In front of the main gate, the market’s mascot, Jangttoli named after a Korean traditional merchant, greets people with a big smile. The folk flea market is organized into two stories. Each story has several sections organized according to the products’ feature. An information director, Choi Yong-kyoo, said “we had a hard time moving from Cheonggye creek to here. All shop-keepers are making an effort to provide good products and services. It is the time to go forth.” As he said, the market was originally located in Cheonggye creek. Although moving a market’s location is not really good for both shop-keepers and consumers, the new location is more convenient and well organized to help consumers find what they want to buy.
On the ground floor, there are antique, sundry goods, and various kinds of clothes. Walking into a narrow way, visitors can see old craftworks, ceramic wares, and electronics. An electronic store deals with almost every kind of electronic products from hair driers to big-sized PDP TVs. There are about 119 antique shops, 115 sundry goods shops, and 100 clothes shops. It is as such that visitors can find every goods they might want. Among these shops, antique shops are the most popular and attract most attention of customers. Because antique commodities are unfamiliar with modern customers, people who would like to see traditional things really enjoy them. “A lot of foreign customers come here. They are really interested in Janggu (double-headed drum with a narrow waist in the middle) and Jing (Korean traditional musical instrument) and Korean rice bowls,” an antique shop-keeper said. It is likely that traditional goods which can present Korea’s culture are popular to international customers. Not only foreign people but also Korean people look for antique goods. The shopkeeper also said, “Some film makers used to buy our old items for props for their films making. And some collectors of Korean antique goods used to visit here.” That’s why it became a cultural background at a movie, Insadong Scandal. While looking for the antique items, great masterpieces might appear.
Along to the second floor, souvenir shops sell extravagant and unique items that have won awards in various competitions. Hanbok apron which transforms traditional hanbok into a practical apron, Hahoe masks and hand-made natural soap featuring famous Korean paintings are but some of the items available. On the right side of the second floor, handcrafts from Jeju Island and North Gyeongsang Province, traditional alcoholic beverages and other regional specialties are on sale. If you are looking for unique gifts for foreigners or the elderly, this is the place to go. On the back corner of the floor, there is a special shop which sells LPs (long-playing record). The shop-keeper has sold LPs since the 1980’s. Because he has spent 30 years in the market, he said the shop became a part of his life. He said, “I really like LP music. Now I am 72 years old so this job is my hobby. I raised my children by this job. Without any interest in music, I might fail to run my shop.” He also recommended LPs. “CD’s sound is much clearer than LP’s but the tone quality of LP is quite different from that of CD,” said the shop-keeper. He also noted some music aficionados wanted to find the old sound of an LP.” Nowadays the number of people who are interested in LP’s is on the increase worldwide. He said that many foreigners also come to his shop. His shop is designated as one of sightseeing courses in the market.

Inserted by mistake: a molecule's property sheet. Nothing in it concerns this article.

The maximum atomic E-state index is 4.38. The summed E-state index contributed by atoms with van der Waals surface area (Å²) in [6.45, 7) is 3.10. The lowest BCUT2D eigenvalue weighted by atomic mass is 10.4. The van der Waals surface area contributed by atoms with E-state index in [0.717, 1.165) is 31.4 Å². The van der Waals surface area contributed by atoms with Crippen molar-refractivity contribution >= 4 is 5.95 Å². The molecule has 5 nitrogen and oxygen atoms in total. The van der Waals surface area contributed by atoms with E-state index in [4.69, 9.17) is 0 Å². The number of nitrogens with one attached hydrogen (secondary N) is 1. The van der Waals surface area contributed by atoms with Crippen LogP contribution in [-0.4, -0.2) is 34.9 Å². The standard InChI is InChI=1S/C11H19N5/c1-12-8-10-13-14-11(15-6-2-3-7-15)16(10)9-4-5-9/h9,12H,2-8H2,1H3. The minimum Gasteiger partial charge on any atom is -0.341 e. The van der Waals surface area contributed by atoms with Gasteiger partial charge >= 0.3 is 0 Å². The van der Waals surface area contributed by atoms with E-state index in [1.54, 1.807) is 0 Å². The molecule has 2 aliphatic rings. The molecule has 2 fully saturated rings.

As the proverb says, “a loaf of bread is better than the song of many birds.” In Seoul Folk Market, there are two food courts by the side of each floor. Visitors are able to eat almost all kinds of Korean food. One host of an eatery said “I have served many customers since the market was located in Dongdaemoon. One day, a Japanese customer came here, and showed me a picture of Kimchi jjigae, a kind of stew, and ordered it. I didn’t know exactly what the food was, but I guessed it was Kimchi jjigae. He clearly enjoyed the meal, because he continues to visit my restaurant. When customers make a feast of my meals and remember my meals, I feel satisfied with my job.” She wakes up everyday at dawn, buys ingredients and goes to her shop. In any market, all hosts should be diligent so the market can be lively too. If visitors are tired from all that shopping, they can take a break and enjoy Korean foods in the food court. This will be the best opportunity of experiencing Korean eating style.
The Seoul Folk Flea Market, which celebrated its first anniversary on April 26 in 2008, has undergone several changes. A new public parking lot is now available and street signs have been revamped. Businesses and items have been reshuffled and cultural performances staged. Work has been going on to make the Seoul Folk Flea Market a must-see destination for foreign tourists. Shop-keepers are also making an effort to learn English in order to make it easier for tourists to shop. The information director, Choi Yong-kyoo, said “In order to attract foreign tourists, I am teaching English to shopkeepers in this market.”
When visiting the Seoul Folk Flea Market, it is recommended to use public transportation. On the web-site (http://pungmul.seoul.go.kr), a transportation guide is well explained so it is easy to find the market. Now, it is the time to visit the Seoul Pungmul market!
Kim Tae-hyang email@example.com
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